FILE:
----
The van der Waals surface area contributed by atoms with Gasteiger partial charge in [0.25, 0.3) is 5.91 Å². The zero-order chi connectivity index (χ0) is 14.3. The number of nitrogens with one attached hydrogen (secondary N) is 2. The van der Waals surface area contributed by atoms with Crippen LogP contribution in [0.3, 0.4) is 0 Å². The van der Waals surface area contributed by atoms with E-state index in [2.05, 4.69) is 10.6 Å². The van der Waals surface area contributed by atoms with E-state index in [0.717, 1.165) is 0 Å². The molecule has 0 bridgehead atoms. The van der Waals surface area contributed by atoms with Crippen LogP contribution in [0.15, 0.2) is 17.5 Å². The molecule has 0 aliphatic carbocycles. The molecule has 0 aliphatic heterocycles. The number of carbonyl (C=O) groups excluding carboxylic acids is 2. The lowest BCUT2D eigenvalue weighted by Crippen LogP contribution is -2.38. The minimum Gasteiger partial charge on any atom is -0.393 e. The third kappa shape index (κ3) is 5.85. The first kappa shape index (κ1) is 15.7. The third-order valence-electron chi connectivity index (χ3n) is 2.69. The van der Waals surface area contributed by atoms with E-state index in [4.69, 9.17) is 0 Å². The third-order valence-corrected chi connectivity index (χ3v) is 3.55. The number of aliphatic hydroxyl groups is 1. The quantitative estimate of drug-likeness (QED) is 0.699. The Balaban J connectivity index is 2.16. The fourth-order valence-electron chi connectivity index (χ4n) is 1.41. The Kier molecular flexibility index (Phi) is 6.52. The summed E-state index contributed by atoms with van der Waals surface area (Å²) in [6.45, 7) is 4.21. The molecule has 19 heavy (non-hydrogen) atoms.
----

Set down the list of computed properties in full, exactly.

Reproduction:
The van der Waals surface area contributed by atoms with Gasteiger partial charge in [0.25, 0.3) is 5.91 Å². The zero-order chi connectivity index (χ0) is 14.3. The number of nitrogens with one attached hydrogen (secondary N) is 2. The van der Waals surface area contributed by atoms with Crippen LogP contribution in [0.3, 0.4) is 0 Å². The van der Waals surface area contributed by atoms with E-state index in [2.05, 4.69) is 10.6 Å². The van der Waals surface area contributed by atoms with E-state index in [0.717, 1.165) is 0 Å². The molecule has 0 bridgehead atoms. The van der Waals surface area contributed by atoms with Crippen LogP contribution in [0.15, 0.2) is 17.5 Å². The molecule has 0 aliphatic carbocycles. The molecule has 0 aliphatic heterocycles. The number of carbonyl (C=O) groups excluding carboxylic acids is 2. The lowest BCUT2D eigenvalue weighted by Crippen LogP contribution is -2.38. The minimum Gasteiger partial charge on any atom is -0.393 e. The third kappa shape index (κ3) is 5.85. The first kappa shape index (κ1) is 15.7. The third-order valence-electron chi connectivity index (χ3n) is 2.69. The van der Waals surface area contributed by atoms with E-state index in [4.69, 9.17) is 0 Å². The third-order valence-corrected chi connectivity index (χ3v) is 3.55. The number of aliphatic hydroxyl groups is 1. The quantitative estimate of drug-likeness (QED) is 0.699. The Balaban J connectivity index is 2.16. The fourth-order valence-electron chi connectivity index (χ4n) is 1.41. The Kier molecular flexibility index (Phi) is 6.52. The summed E-state index contributed by atoms with van der Waals surface area (Å²) in [6.45, 7) is 4.21. The molecule has 19 heavy (non-hydrogen) atoms.